Tag Archives: public transport

Flat out

One of the problems with being a historian is that every time you see the phrase ‘revolutionary thinking’ there’s a jaded sounding little voice in your head that sarcastically says really? So when the Londonist opened an article with the … Continue reading

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Let them eat cake

August 1864. For 100 people on a train life was about to get a little frosty. When we think of train travel in the United States in the late nineteenth century our thoughts probably shoot back to the famous moment … Continue reading

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Communication Breakdown

‘What were the objections to the Bill? One was that there existed no necessity for legislation on this subject, and another was that if a means of communication between passengers and guards were established they would have old women travelling … Continue reading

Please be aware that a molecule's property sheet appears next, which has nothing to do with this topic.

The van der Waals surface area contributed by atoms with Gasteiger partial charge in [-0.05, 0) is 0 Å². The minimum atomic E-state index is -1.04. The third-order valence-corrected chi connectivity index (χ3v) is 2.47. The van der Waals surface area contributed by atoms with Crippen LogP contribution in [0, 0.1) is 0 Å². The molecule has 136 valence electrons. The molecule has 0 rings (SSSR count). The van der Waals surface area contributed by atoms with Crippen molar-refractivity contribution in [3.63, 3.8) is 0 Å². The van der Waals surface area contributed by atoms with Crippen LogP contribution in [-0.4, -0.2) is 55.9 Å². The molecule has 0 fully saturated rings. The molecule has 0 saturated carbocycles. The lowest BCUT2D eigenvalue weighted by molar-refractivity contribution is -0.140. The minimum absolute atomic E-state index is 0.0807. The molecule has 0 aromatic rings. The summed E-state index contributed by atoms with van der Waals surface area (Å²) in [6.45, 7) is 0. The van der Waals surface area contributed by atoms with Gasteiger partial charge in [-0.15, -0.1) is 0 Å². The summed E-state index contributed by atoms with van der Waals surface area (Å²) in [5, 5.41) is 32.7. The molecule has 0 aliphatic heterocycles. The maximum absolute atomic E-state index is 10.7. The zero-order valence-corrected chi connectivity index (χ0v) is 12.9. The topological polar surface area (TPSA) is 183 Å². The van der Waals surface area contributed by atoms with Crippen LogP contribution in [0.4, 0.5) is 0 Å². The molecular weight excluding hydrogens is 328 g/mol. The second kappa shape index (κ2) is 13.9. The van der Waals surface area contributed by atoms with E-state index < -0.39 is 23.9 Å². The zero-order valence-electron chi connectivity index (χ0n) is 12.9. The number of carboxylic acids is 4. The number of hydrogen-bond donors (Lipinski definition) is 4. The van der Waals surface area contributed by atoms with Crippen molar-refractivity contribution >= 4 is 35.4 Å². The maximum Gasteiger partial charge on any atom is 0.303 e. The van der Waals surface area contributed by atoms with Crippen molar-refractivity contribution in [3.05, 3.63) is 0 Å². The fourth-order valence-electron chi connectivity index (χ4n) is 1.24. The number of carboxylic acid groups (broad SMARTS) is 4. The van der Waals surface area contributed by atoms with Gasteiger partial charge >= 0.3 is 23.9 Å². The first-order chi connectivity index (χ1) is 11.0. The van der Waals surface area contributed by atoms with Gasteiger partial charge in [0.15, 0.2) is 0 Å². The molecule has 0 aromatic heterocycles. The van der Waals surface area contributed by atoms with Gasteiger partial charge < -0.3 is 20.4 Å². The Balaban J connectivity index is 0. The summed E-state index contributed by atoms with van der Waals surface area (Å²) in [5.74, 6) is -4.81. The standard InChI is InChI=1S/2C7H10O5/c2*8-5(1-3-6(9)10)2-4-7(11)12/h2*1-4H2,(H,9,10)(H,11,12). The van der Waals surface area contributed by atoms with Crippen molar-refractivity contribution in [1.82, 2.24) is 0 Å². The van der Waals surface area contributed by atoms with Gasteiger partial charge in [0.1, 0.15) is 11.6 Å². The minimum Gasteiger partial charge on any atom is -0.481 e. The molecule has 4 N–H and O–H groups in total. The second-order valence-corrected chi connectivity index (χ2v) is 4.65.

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Pipe Down

Last month we dealt with how the Underground became a smoker’s paradise. This month, we look at how it all fell apart. By 1926 around eighty per cent of carriages on the tube were smoking cars, and smokers had free reign … Continue reading

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Our man on the Pirate Bus

Ten years ago a revelation appeared in London. To some it was part of the relentless march of technology. To others it was convenience epitomised. The Oyster card had arrived. Since its introduction it’s undoubtedly made life, on the whole, … Continue reading

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The runaway tram

So recently I watched a film on my Dad’s recommendation. Now ordinarily I’d have approached this with extreme caution, but he very quickly managed to sell it to me. It had Denzel Washington in it he said. It had trains … Continue reading

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Rush hour, gardening, and women.

In the aftermath of the Great War London’s public transport was in a crisis. Infrastructure had been run down, locomotives and buses had been sent to France, and passenger numbers had soared. In 1918 the Underground Electric Railways Company, which … Continue reading

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